Composite image of the meeting in Seoul on offshore windfarms, on November 4th, organised by KFEM General Secretary Kim Choony (on far left) © Nial Moores
Powerpoint slide indicating migration corridors and areas of likely highest impact of offshore windfarms if poorly located.
  • In Hwaseong, Gyeonggi Province, in 2021 we continued our role in the wetlands project led by the EAAFP Secretariat and Hwaseong City. We completed (more than) a year of bird counts and two full reports on waterbirds and habitats of the Hwaseong Wetlands Flyway Network Site. The first of these reports is available in both Korean and English through the EAAFP website. The second report will be formally published in 2022 and is available to our members on request.  We also conducted two training workshops for potential wardens (in August and November) ; and were also contracted by Hwaseong City to write a preparatory report for filling in the Ramsar Information Sheet for the Hwaseong-Maehyangri Tidal Flat.

Participants in the training workshop for potential wardens, Hwaseong Wetlands © Nial Moores
  • As part of the same project, several Birds Korea members also participated in a coordinated survey of the globally Endangered Far Eastern Curlew at multiple sites in Incheon, Gyeonggi and in the Geum Estuary in late July.  This very successful collaborative survey between several NGOs and individuals found approximately one-third of the world population of the globally Endangered Far Eastern Curlew; identified one new internationally important site for the species; and greatly improved on our understanding of migration timing of this species through the ROK part of the Yellow Sea. The aim is to expand this “Korean Peninsula Far Eastern Curlew Network” in 2022.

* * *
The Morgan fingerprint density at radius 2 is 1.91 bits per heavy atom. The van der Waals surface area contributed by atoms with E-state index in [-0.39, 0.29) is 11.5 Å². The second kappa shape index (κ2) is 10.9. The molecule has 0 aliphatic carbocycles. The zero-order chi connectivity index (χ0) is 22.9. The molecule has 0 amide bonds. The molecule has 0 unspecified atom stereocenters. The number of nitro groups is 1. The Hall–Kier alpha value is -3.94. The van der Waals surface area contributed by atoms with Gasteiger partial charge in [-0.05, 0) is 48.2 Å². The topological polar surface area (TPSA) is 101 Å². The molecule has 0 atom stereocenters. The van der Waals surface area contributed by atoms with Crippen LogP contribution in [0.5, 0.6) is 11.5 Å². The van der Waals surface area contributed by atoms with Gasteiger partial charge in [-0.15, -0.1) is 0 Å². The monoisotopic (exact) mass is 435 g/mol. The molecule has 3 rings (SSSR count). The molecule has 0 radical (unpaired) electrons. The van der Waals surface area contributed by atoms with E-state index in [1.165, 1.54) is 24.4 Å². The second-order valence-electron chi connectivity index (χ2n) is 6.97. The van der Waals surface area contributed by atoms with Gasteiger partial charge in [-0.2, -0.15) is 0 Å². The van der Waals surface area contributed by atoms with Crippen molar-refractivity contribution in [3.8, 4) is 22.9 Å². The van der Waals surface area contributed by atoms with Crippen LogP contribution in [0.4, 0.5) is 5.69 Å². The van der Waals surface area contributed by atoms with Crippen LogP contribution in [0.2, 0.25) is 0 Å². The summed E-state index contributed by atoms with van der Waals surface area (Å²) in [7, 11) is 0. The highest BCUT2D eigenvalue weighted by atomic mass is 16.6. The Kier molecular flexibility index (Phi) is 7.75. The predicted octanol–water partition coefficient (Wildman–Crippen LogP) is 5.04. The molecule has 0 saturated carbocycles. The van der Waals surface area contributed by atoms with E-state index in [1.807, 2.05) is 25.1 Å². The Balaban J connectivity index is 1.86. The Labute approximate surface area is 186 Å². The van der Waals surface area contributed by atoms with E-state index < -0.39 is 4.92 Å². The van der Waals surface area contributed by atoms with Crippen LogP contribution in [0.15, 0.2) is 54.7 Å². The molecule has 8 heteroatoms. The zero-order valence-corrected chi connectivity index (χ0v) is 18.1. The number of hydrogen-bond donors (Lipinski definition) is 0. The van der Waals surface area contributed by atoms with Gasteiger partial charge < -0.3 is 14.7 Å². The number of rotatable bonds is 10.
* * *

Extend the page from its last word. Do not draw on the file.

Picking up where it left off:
• Three Birds Koreans together with three government researchers also coauthored a paper (currently under review) presenting optimal boundaries for a Ramsar site and / or World Heritage listing for the Hwaseong Wetlands. In 2021, four areas of tidal flat in the ROK were designated within the serial World Heritage Property, “Getbol, Korean Tidal Flats”.  According to the IUCN in 2020, in their formal role of assessing the appropriateness of natural heritage sites, the “Getbol, Korean Tidal Flats” World Heritage Property does not fulfill World Heritage guidelines. In large part, this is because Paragraph 101 of the UNESCO World Heritage Guidelines states clearly that, “boundaries should reflect the spatial requirements of habitats, species, processes or phenomena that provide the basis for their inscription on the World Heritage List’’ (UNESCO 2021). In at least three of the four sites, the boundaries of the core areas currently exclude most of or all of the main shorebird roost sites.
  • The ROK is now expected to expand the boundaries of these four existing sites and to identify potential new sites for inclusion in Phase 2 (with listing likely in 2023, submission in 2024, and designation in 2025). Both the Hwaseong Wetlands and Asan Bay are included in the nine sites currently being proposed by the national World Heritage Committee as part of Phase 2.